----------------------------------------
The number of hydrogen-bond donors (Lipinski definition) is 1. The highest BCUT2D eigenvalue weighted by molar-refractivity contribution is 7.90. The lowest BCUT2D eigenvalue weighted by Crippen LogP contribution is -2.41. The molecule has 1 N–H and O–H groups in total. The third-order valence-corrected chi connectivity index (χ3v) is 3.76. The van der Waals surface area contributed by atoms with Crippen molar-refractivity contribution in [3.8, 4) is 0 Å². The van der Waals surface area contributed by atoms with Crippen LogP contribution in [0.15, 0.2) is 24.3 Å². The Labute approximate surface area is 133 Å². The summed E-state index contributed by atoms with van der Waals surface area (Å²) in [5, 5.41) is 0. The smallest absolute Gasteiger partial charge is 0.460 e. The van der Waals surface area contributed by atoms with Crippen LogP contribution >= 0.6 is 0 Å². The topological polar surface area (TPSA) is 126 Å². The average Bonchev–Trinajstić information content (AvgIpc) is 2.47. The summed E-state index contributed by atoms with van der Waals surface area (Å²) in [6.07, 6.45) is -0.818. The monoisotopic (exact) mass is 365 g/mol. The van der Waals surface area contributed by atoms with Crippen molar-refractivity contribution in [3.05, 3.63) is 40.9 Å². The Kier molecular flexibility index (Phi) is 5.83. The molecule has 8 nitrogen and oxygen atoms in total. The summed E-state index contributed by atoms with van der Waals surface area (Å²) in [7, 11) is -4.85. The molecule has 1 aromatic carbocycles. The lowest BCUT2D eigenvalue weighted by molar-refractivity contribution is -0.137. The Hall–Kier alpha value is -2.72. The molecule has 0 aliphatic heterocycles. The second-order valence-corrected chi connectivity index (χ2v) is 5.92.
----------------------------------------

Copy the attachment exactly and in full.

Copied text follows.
The number of hydrogen-bond donors (Lipinski definition) is 1. The highest BCUT2D eigenvalue weighted by molar-refractivity contribution is 7.90. The lowest BCUT2D eigenvalue weighted by Crippen LogP contribution is -2.41. The molecule has 1 N–H and O–H groups in total. The third-order valence-corrected chi connectivity index (χ3v) is 3.76. The van der Waals surface area contributed by atoms with Crippen molar-refractivity contribution in [3.8, 4) is 0 Å². The van der Waals surface area contributed by atoms with Crippen LogP contribution in [0.15, 0.2) is 24.3 Å². The Labute approximate surface area is 133 Å². The summed E-state index contributed by atoms with van der Waals surface area (Å²) in [5, 5.41) is 0. The smallest absolute Gasteiger partial charge is 0.460 e. The van der Waals surface area contributed by atoms with Crippen LogP contribution >= 0.6 is 0 Å². The topological polar surface area (TPSA) is 126 Å². The average Bonchev–Trinajstić information content (AvgIpc) is 2.47. The summed E-state index contributed by atoms with van der Waals surface area (Å²) in [6.07, 6.45) is -0.818. The monoisotopic (exact) mass is 365 g/mol. The van der Waals surface area contributed by atoms with Crippen molar-refractivity contribution in [3.05, 3.63) is 40.9 Å². The Kier molecular flexibility index (Phi) is 5.83. The molecule has 8 nitrogen and oxygen atoms in total. The summed E-state index contributed by atoms with van der Waals surface area (Å²) in [7, 11) is -4.85. The molecule has 1 aromatic carbocycles. The lowest BCUT2D eigenvalue weighted by molar-refractivity contribution is -0.137. The Hall–Kier alpha value is -2.72. The molecule has 0 aliphatic heterocycles. The second-order valence-corrected chi connectivity index (χ2v) is 5.92.